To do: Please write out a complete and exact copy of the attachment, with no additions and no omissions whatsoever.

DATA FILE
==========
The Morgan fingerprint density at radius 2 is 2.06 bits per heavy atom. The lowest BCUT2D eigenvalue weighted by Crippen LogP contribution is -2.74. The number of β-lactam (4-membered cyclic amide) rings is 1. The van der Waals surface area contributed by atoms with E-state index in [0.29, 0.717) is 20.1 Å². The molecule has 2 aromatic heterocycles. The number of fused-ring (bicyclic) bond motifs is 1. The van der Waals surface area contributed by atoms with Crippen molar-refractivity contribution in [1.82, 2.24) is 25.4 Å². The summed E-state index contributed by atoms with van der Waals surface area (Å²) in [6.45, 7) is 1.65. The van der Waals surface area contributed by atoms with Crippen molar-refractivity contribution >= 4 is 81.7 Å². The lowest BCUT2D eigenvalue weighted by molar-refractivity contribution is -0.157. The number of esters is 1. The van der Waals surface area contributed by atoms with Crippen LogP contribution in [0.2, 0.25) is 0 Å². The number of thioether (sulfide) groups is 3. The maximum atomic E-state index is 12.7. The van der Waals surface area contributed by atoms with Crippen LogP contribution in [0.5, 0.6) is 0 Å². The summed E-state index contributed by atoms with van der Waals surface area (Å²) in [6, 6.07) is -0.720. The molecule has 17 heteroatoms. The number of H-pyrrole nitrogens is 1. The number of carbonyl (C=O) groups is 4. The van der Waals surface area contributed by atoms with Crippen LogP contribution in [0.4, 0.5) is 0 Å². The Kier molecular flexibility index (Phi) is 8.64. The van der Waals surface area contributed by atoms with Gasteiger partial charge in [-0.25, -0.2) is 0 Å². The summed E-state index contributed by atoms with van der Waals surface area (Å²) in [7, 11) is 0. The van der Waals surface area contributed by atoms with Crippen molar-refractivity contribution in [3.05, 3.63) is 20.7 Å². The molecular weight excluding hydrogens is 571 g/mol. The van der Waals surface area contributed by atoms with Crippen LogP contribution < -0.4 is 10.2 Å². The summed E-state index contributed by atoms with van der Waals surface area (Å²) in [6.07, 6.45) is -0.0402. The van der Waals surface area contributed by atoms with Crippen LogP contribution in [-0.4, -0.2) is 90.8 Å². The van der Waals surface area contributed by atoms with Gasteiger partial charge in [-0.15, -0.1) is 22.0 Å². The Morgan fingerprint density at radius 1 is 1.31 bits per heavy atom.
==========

The Morgan fingerprint density at radius 2 is 2.06 bits per heavy atom. The lowest BCUT2D eigenvalue weighted by Crippen LogP contribution is -2.74. The number of β-lactam (4-membered cyclic amide) rings is 1. The van der Waals surface area contributed by atoms with E-state index in [0.29, 0.717) is 20.1 Å². The molecule has 2 aromatic heterocycles. The number of fused-ring (bicyclic) bond motifs is 1. The van der Waals surface area contributed by atoms with Crippen molar-refractivity contribution in [1.82, 2.24) is 25.4 Å². The summed E-state index contributed by atoms with van der Waals surface area (Å²) in [6.45, 7) is 1.65. The van der Waals surface area contributed by atoms with Crippen molar-refractivity contribution >= 4 is 81.7 Å². The lowest BCUT2D eigenvalue weighted by molar-refractivity contribution is -0.157. The number of esters is 1. The van der Waals surface area contributed by atoms with Crippen LogP contribution in [0.2, 0.25) is 0 Å². The number of thioether (sulfide) groups is 3. The maximum atomic E-state index is 12.7. The van der Waals surface area contributed by atoms with Crippen LogP contribution in [0.5, 0.6) is 0 Å². The summed E-state index contributed by atoms with van der Waals surface area (Å²) in [6, 6.07) is -0.720. The molecule has 17 heteroatoms. The number of H-pyrrole nitrogens is 1. The number of carbonyl (C=O) groups is 4. The van der Waals surface area contributed by atoms with Crippen LogP contribution in [0.4, 0.5) is 0 Å². The Kier molecular flexibility index (Phi) is 8.64. The van der Waals surface area contributed by atoms with Gasteiger partial charge in [-0.25, -0.2) is 0 Å². The summed E-state index contributed by atoms with van der Waals surface area (Å²) in [7, 11) is 0. The van der Waals surface area contributed by atoms with Crippen molar-refractivity contribution in [3.05, 3.63) is 20.7 Å². The molecular weight excluding hydrogens is 571 g/mol. The van der Waals surface area contributed by atoms with Crippen LogP contribution < -0.4 is 10.2 Å². The summed E-state index contributed by atoms with van der Waals surface area (Å²) in [6.07, 6.45) is -0.0402. The van der Waals surface area contributed by atoms with Crippen LogP contribution in [-0.4, -0.2) is 90.8 Å². The van der Waals surface area contributed by atoms with Gasteiger partial charge in [-0.15, -0.1) is 22.0 Å². The Morgan fingerprint density at radius 1 is 1.31 bits per heavy atom.